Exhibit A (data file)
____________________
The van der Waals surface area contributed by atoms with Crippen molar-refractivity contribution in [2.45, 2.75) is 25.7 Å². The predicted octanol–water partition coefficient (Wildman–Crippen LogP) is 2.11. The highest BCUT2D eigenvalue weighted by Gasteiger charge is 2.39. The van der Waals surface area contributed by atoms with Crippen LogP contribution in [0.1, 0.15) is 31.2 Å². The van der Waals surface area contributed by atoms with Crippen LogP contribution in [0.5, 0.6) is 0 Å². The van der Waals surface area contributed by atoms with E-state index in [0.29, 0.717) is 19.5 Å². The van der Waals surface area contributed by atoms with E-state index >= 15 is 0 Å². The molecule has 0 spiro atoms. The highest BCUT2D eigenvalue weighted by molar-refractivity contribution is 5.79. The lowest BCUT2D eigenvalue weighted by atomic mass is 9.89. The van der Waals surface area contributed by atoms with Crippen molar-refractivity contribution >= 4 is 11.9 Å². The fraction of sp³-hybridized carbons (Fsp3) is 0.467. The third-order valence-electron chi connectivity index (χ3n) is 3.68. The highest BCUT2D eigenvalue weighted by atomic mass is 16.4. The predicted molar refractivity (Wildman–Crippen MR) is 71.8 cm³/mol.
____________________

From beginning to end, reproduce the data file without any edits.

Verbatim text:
The van der Waals surface area contributed by atoms with Crippen molar-refractivity contribution in [2.45, 2.75) is 25.7 Å². The predicted octanol–water partition coefficient (Wildman–Crippen LogP) is 2.11. The highest BCUT2D eigenvalue weighted by Gasteiger charge is 2.39. The van der Waals surface area contributed by atoms with Crippen LogP contribution in [0.1, 0.15) is 31.2 Å². The van der Waals surface area contributed by atoms with Crippen LogP contribution in [0.5, 0.6) is 0 Å². The van der Waals surface area contributed by atoms with E-state index in [0.29, 0.717) is 19.5 Å². The van der Waals surface area contributed by atoms with E-state index >= 15 is 0 Å². The molecule has 0 spiro atoms. The highest BCUT2D eigenvalue weighted by molar-refractivity contribution is 5.79. The lowest BCUT2D eigenvalue weighted by atomic mass is 9.89. The van der Waals surface area contributed by atoms with Crippen molar-refractivity contribution >= 4 is 11.9 Å². The fraction of sp³-hybridized carbons (Fsp3) is 0.467. The third-order valence-electron chi connectivity index (χ3n) is 3.68. The highest BCUT2D eigenvalue weighted by atomic mass is 16.4. The predicted molar refractivity (Wildman–Crippen MR) is 71.8 cm³/mol.